Balancing offshore wind farm construction between the east and west coasts of the UK would strengthen the consistency of energy supply and help reduce reliance on balancing actions using fossil-fuelled dispatchable generation, said Regen in a new report.
Regen, in partnership with Magnora Offshore Wind, Morwind, Northland Power and Simply Blue Group, created the report to outline opportunities that lie in the wind sector in the UK as the nation transitions to a net zero energy system.
The Go West! study showed that development of west coast wind farms would also reduce the volatility of energy generation, which would provide additional benefits for system operation.
Alongside this, it could also level up infrastructure and communities that are situated adjacent to the Celtic Sea and north and west Scotland. It could also improve the functionality of the UK’s energy system.
“There is no doubt that offshore wind will play a significant role in the future of the UK’s energy mix and be vital to our energy security. Advancements in floating offshore wind mean that developments in the Celtic Sea and off the north and west coasts of Scotland are no longer unattainable,” said Becky Fowell, energy analyst at Regen.
“Now is the time to utilise these advancements and ensure that UK consumers reap the benefits provided by an offshore wind fleet that is more equally distributed around the UK.”
In order to capitalise on the growing demand for offshore wind and interest in the sector, the report makes several recommendations for policy innovation to accelerate the advancement of a balanced fleet of offshore wind.
This includes a more integrated, strategic approach to offshore development, leasing and planning, the introduction of policy and financial mechanisms that reflect the value of increased diversity of supply, and support innovation and investment in both infrastructure and supply chain development.
“The UK’s world-leading offshore wind sector will play a vital role in achieving net zero – a fundamental component of UK energy security – but the distribution of wind farms around the UK has a significant impact upon energy system balancing and price volatility,” said Jack Adkins, project manager and senior analyst at Regen.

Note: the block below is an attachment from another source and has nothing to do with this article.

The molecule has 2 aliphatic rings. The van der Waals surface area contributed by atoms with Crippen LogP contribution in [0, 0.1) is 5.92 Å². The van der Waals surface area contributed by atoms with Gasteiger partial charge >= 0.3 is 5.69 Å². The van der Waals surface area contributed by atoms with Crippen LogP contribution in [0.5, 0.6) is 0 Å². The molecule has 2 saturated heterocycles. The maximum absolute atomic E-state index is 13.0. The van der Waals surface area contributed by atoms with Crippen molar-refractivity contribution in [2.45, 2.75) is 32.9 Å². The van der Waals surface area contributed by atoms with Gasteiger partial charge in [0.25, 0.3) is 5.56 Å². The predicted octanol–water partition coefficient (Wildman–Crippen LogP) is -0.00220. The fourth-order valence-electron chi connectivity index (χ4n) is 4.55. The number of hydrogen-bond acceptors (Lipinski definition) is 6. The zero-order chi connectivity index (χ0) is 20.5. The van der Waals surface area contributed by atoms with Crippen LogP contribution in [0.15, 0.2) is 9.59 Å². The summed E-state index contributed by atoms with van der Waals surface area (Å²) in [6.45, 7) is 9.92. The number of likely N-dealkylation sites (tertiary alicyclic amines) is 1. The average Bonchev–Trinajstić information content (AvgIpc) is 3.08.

“With almost three-quarters of the UK’s offshore wind capacity currently on the east coast of Great Britain, the ‘Go West!’ study explores and identifies the benefits that pursuing a more east-west balanced offshore wind fleet could bring to both the UK energy system and energy consumers, such as more consistent generation, a reduction in the cost of energy generation and lower emissions.
“To capture these benefits, we need an integrated delivery strategy and policy and financial mechanisms that support increased diversity of supply, as outlined in this report.”
Offshore wind development has received significant backing from the government in previous years with the Conservative Party having announced the country’s offshore wind generation target had increased to 40GW by 2030 in late 2020.
At the time this included a pledge of £160 million to help upgrade ports and factories, enabling them to manufacture the turbines needed. In doing so it was said that it would create 2,000 jobs in construction, as well as support a further 60,000.
More recently, National Grid ESO explained that a coordinated approach to connecting offshore wind farms to the grid could save consumers £5.5 billion in costs by 2030.
National Grid ESO set out a pathway for a single, integrated approach to supporting the large scale rollout of offshore wind and its connection to the transmission network in July. The Pathway to 2030 including the Holistic Network Design had been one of the largest investment plans in critical electricity transmission networks since the 1950s and 60s.
Connectivity continues to be a large discussion point in the sector and is recognised as a stumbling block with long delays recorded with renewable projects.
To rectify this, RSK highlighted the need for a cleanse of grid capacity registers, a shift in capacity to areas with generation potential and the streamlining of relevant energy developments as a means to unlock the UK’s renewable energy sector.
Detailed within the report Decarbonising the United Kingdom: Recommendations for the renewable energy sector, RSK called to end grid blocking to ensure renewable generation schemes can be accelerated for connectivity. In doing so, this can help stabilise energy bills whilst also accelerating the UK towards net zero.